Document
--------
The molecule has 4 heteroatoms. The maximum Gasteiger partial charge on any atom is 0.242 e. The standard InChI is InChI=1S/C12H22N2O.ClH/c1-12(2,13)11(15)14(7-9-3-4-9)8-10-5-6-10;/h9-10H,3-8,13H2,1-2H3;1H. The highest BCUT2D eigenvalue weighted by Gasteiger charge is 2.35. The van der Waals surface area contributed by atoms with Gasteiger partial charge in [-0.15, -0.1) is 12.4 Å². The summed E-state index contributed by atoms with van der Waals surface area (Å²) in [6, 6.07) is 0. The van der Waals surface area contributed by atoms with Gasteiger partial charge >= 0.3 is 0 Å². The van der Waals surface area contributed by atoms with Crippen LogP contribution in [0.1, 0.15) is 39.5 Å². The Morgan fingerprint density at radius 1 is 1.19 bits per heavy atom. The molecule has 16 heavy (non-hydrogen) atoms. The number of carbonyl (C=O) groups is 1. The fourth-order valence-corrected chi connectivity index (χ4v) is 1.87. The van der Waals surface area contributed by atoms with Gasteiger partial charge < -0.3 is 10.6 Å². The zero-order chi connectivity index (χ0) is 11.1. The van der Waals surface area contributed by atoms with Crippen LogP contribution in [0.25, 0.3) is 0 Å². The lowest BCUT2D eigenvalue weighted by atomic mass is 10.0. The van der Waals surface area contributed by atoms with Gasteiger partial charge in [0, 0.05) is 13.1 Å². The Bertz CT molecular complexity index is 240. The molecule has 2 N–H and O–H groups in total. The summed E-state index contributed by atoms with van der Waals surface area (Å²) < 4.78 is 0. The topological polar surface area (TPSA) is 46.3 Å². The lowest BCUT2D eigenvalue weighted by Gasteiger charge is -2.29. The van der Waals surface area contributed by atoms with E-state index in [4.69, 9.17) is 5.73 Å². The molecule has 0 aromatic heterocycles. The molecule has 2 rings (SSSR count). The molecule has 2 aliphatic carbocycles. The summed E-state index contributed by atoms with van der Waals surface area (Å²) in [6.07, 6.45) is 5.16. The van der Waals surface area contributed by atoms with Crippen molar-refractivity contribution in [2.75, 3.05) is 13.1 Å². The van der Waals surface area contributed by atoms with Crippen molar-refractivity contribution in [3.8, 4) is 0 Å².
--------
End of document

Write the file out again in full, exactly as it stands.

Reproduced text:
The molecule has 4 heteroatoms. The maximum Gasteiger partial charge on any atom is 0.242 e. The standard InChI is InChI=1S/C12H22N2O.ClH/c1-12(2,13)11(15)14(7-9-3-4-9)8-10-5-6-10;/h9-10H,3-8,13H2,1-2H3;1H. The highest BCUT2D eigenvalue weighted by Gasteiger charge is 2.35. The van der Waals surface area contributed by atoms with Gasteiger partial charge in [-0.15, -0.1) is 12.4 Å². The summed E-state index contributed by atoms with van der Waals surface area (Å²) in [6, 6.07) is 0. The van der Waals surface area contributed by atoms with Gasteiger partial charge >= 0.3 is 0 Å². The van der Waals surface area contributed by atoms with Crippen LogP contribution in [0.1, 0.15) is 39.5 Å². The Morgan fingerprint density at radius 1 is 1.19 bits per heavy atom. The molecule has 16 heavy (non-hydrogen) atoms. The number of carbonyl (C=O) groups is 1. The fourth-order valence-corrected chi connectivity index (χ4v) is 1.87. The van der Waals surface area contributed by atoms with Gasteiger partial charge < -0.3 is 10.6 Å². The zero-order chi connectivity index (χ0) is 11.1. The van der Waals surface area contributed by atoms with Crippen LogP contribution in [0.25, 0.3) is 0 Å². The lowest BCUT2D eigenvalue weighted by atomic mass is 10.0. The van der Waals surface area contributed by atoms with Gasteiger partial charge in [0, 0.05) is 13.1 Å². The Bertz CT molecular complexity index is 240. The molecule has 2 N–H and O–H groups in total. The summed E-state index contributed by atoms with van der Waals surface area (Å²) < 4.78 is 0. The topological polar surface area (TPSA) is 46.3 Å². The lowest BCUT2D eigenvalue weighted by Gasteiger charge is -2.29. The van der Waals surface area contributed by atoms with E-state index in [4.69, 9.17) is 5.73 Å². The molecule has 0 aromatic heterocycles. The molecule has 2 rings (SSSR count). The molecule has 2 aliphatic carbocycles. The summed E-state index contributed by atoms with van der Waals surface area (Å²) in [6.07, 6.45) is 5.16. The van der Waals surface area contributed by atoms with Crippen molar-refractivity contribution in [2.75, 3.05) is 13.1 Å². The van der Waals surface area contributed by atoms with Crippen molar-refractivity contribution in [3.8, 4) is 0 Å².